Living with a English Shepherd
Family Dog: The English Shepherd makes a great family dog that is great with children and is typically great around other dogs. They can also be good with other pets if they were raised with them. They are typically very friendly dogs but can be shy around strangers.
Training: The English Shepherd requires a calm, firm, confident leader and trainer.
Barking: The English Shepherd likes to bark outside.
Exercise: The English Shepherd requires a moderate amount of daily exercise including a daily walk.
Living Conditions: The English Shepherd is a herding dog and as such would do best on a farm or other large piece of land. They are relatively calm when inside.
English Shepherd Appearance
Size: The English Shepherd is between 18 to 23 inches tall with an average weight for males of 45 to 60 pounds and an average weight for females of 40 to 50 pounds.
Companionship: The English Shepherd makes a great companion dog.
Color: The coat of the English Shepherd can be black and white.
English Shepherd Facts
Life Expectancy: The average life expectancy of the English Shepherd is 15 years.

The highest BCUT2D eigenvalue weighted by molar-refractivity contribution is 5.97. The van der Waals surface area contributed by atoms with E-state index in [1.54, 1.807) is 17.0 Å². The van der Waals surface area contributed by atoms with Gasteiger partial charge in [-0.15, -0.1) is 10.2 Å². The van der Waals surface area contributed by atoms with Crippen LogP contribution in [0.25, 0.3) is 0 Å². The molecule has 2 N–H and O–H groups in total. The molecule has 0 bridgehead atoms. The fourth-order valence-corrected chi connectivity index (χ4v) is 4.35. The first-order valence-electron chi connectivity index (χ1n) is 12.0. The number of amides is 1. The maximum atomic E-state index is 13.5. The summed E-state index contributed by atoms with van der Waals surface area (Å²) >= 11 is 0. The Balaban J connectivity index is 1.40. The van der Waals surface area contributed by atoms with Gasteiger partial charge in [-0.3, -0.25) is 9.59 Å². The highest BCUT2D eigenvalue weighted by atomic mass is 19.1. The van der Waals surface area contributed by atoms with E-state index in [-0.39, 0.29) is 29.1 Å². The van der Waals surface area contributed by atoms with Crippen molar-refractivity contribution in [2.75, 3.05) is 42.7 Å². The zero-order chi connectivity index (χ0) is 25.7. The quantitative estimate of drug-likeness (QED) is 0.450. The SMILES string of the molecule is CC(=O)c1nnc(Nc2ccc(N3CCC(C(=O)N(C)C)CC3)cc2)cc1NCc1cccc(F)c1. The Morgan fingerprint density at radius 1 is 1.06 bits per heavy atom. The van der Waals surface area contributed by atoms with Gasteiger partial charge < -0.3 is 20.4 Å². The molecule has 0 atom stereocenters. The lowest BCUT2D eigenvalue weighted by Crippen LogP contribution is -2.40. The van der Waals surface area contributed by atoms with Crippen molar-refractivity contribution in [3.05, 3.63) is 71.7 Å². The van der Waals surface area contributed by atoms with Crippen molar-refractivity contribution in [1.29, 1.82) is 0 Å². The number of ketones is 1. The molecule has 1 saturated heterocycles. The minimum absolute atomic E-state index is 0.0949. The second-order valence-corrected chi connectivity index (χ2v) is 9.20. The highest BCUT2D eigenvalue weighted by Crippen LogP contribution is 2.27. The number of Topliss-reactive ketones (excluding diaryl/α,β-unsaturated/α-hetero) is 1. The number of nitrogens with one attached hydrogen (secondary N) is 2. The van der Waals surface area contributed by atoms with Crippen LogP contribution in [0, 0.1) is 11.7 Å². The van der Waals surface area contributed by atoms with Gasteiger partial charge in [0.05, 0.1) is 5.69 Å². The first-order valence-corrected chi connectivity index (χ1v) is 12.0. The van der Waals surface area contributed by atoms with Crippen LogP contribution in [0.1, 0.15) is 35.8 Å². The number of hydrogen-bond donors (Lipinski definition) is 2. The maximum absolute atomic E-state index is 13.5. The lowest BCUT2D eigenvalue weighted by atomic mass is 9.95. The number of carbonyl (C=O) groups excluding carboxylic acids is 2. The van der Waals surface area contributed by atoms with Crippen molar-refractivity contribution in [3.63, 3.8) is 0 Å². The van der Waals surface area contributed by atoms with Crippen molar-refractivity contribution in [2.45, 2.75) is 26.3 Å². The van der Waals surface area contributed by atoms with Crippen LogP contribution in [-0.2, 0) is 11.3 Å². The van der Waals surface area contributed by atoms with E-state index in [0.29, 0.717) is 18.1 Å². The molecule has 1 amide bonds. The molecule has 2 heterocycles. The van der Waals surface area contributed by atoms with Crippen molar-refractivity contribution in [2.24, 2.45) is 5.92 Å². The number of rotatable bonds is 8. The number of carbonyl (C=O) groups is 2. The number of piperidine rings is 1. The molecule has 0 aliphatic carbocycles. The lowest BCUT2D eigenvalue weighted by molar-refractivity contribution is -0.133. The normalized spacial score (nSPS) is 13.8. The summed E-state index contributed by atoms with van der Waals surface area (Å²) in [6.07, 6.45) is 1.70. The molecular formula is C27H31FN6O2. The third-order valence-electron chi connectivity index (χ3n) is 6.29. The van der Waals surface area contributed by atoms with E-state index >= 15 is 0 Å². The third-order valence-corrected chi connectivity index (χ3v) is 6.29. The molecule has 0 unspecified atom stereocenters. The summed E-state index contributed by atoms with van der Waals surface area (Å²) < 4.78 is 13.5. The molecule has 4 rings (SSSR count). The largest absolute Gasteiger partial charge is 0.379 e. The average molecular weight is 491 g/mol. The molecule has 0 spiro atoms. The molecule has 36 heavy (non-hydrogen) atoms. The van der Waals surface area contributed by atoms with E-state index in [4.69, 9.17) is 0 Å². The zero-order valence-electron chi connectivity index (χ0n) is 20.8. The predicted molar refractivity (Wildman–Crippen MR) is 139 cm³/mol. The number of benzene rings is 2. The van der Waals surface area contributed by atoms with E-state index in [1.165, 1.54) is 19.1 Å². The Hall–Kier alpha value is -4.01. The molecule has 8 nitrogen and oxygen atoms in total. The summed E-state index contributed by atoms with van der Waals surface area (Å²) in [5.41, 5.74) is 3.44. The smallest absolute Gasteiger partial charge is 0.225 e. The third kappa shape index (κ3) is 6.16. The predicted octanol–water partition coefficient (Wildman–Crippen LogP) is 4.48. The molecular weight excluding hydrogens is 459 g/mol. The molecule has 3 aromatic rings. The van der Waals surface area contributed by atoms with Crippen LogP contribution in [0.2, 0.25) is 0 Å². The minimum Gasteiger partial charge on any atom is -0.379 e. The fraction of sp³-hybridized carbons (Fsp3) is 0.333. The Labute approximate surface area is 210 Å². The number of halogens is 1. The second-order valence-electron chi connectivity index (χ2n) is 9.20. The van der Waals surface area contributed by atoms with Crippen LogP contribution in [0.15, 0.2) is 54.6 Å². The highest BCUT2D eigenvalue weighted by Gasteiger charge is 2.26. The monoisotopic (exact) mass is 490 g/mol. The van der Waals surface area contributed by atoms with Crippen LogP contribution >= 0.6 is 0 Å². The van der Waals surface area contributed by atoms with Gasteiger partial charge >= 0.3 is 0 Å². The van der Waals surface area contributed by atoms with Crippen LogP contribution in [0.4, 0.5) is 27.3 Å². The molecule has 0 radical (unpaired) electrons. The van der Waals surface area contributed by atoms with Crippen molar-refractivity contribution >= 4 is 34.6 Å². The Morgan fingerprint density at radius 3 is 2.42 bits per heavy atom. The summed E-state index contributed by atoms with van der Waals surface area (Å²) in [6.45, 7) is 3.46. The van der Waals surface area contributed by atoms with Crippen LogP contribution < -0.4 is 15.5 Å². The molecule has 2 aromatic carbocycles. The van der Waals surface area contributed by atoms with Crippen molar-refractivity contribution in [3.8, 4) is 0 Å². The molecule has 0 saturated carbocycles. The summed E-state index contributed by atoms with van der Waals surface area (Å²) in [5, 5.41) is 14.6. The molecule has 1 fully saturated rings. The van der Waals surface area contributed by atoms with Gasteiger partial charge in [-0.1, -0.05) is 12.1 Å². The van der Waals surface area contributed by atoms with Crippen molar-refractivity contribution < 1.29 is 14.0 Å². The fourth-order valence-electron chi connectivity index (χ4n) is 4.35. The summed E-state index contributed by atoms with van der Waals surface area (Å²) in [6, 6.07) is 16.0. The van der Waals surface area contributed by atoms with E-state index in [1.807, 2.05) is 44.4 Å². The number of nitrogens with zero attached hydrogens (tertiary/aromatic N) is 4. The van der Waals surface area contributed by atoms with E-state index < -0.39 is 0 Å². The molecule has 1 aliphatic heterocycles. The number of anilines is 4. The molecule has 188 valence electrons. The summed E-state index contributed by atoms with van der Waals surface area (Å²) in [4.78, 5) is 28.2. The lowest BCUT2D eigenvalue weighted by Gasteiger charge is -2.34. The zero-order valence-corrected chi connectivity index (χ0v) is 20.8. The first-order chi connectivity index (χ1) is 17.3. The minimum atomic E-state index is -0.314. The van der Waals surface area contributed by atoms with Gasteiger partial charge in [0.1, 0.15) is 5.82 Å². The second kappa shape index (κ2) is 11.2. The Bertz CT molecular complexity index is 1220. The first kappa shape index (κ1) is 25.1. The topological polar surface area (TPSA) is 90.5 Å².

Characteristics: The English Shepherd is very reliable, very friendly, active, energetic, intelligent dog who can adapt themselves to performing commands around farm stock. They have also been used for hunting along with being kept as family pets. The English Shepherd is an athletic dog who can excel in competitive events such as agility, flyball and Frisbee. They make a great guard or watchdog around the home.
English Shepherd Health
Health: The English Shepherd is prone to hip and elbow dysplasia. It is best to choose a puppy whose parents have been evaluated and certified by OFA or GDC to be free of hip dysplasia and elbow dysplasia.
English Shepherd History
History: The English Shepherd is almost pure Roman sheep and cattle dog. They were originally brought to the British Isles by Caesar during his invasion in 55 BC where they were used to herd the livestock that were used as food for the troops. As the number of livestock decrease fewer and fewer dogs were required and thus they were left behind with local natives where they were interbred with existing herding dogs. The English Shepherd was brought to the American colonies along with some of the first American settlers. This breed followed their journey west during the development of the United. They were used to herd livestock and to protect the homesteads. The English Shepherd is still commonly bred in the Sothern states where it is used as a farm herding dog. The United Kennel Club was the first to register this breed in 1934.